[14]   A number of character references had been filed with the Judicial Control Authority.

Discussion

[15]   A discussion followed in relation to the word that was used and referred to blanked out in para 13 of the Summary of Facts. After that discussion, the Committee ruled that the exact language would be suppressed, for reasons which are also suppressed. A number of bystanders, however, had heard the language used.

REASON FOR DECISION:

As Mr Grant admitted the charge it was found proved accordingly.

SUBMISSION FOR PENALTY:

Penalty Submissions of the Informant

[16]   Mr Irving presented the following Penalty Submissions in writing:

  1. Introduction

1.1 The Respondent, Malcolm Murray Grant, is a Licensed Public Trainer under the Rules of New Zealand Greyhound Racing Association.

1.2 He is 60 years old and currently trains between 25-35 racing greyhounds.

1.3 He has been involved in the greyhound racing industry all his working life.

1.4 The RIU seek a penalty of a $1,000 fine.

  1. Offending

2.1 The details of Mr Grant’s offending are contained in the Racing Integrity Unit Summary of Facts which has been agreed.

  1. Penalty Provisions

3.1   The penalty provisions for this matter are contained under Rule 63.1:

      Any Person found guilty of an Offence under these Rules shall be liable to:

     (a)     a fine not exceeding $10,000 for any one (1) Offence . . . . ; and/or

     (b)     Suspension; and/or

     (c)     Disqualification; and/or

     (d)     Warning Off.

  1. Sentencing Principles

4.1   The four principles of sentencing can be summarised briefly:

  • Penalties are designed to punish the offender for his / her wrongdoing. They are not meant to be retributive in the sense the punishment is disproportionate to the offence, but the offender must be met with a punishment.
  • In a racing context, it is extremely important that a penalty has the effect of deterring others from committing similar offences.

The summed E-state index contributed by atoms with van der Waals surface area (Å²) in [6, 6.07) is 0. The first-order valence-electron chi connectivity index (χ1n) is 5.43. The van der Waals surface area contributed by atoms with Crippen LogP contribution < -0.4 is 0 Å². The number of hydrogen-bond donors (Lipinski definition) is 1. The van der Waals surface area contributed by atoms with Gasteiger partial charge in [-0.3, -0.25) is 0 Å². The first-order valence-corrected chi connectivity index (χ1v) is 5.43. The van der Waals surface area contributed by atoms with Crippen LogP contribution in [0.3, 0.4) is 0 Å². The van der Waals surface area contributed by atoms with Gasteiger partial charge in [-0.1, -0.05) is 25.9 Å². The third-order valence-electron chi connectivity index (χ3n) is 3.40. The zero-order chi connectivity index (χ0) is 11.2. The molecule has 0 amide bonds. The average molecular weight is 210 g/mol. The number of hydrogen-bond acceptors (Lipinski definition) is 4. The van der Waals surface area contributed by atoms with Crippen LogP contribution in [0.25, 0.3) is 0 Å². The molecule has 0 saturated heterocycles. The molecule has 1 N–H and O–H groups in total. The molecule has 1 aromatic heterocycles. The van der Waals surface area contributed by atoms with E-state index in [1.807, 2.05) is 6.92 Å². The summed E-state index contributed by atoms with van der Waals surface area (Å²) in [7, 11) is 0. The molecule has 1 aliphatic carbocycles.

• A penalty should also reflect the disapproval of the JCA for the type of behaviour in question
  • The need to rehabilitate the offender should be taken into

4.2 All four principles apply in this matter.

  1. Precedents

5.1 The Guidelines on penalty (2015) for Harness and Thoroughbred Racing both list a starting point for the serious racing offence of using offensive, insulting or            abusive language to an official as a $1,500 fine (Rule 1001(1) (v) (ii) and 801(1) (s) (ii) respectively). There is no equivalent starting point guideline listed for                    Greyhound Racing so, therefore, any penalty must be fact dependent.

5.2 The following Non-Raceday Inquiry Greyhound Racing charges for abusing an official have resulted in fines ranging from $250 – $750:

  • RIU v WARETINI (2018) – Offensive language to a Steward. $750 fine.
  • RIU v KETTLEWELL (2018) – Abusive language to a Steward. $250 fine.
  • RIU v WEIR (2017) – Improper and offensive language to a Steward. $500 fine.
  • RIU v HODGSON (2015) – Improper language and behaviour to a Steward. $400 fine.
  • RIU v LANE (2015) – Insulting language directed towards Stewards. $300 fine.

Penalty Submissions of the Respondent

[17]   Mr Grant confirmed that he was in a position to pay a fine. He accepted that, given the way he had acted, a “decent fine” is warranted.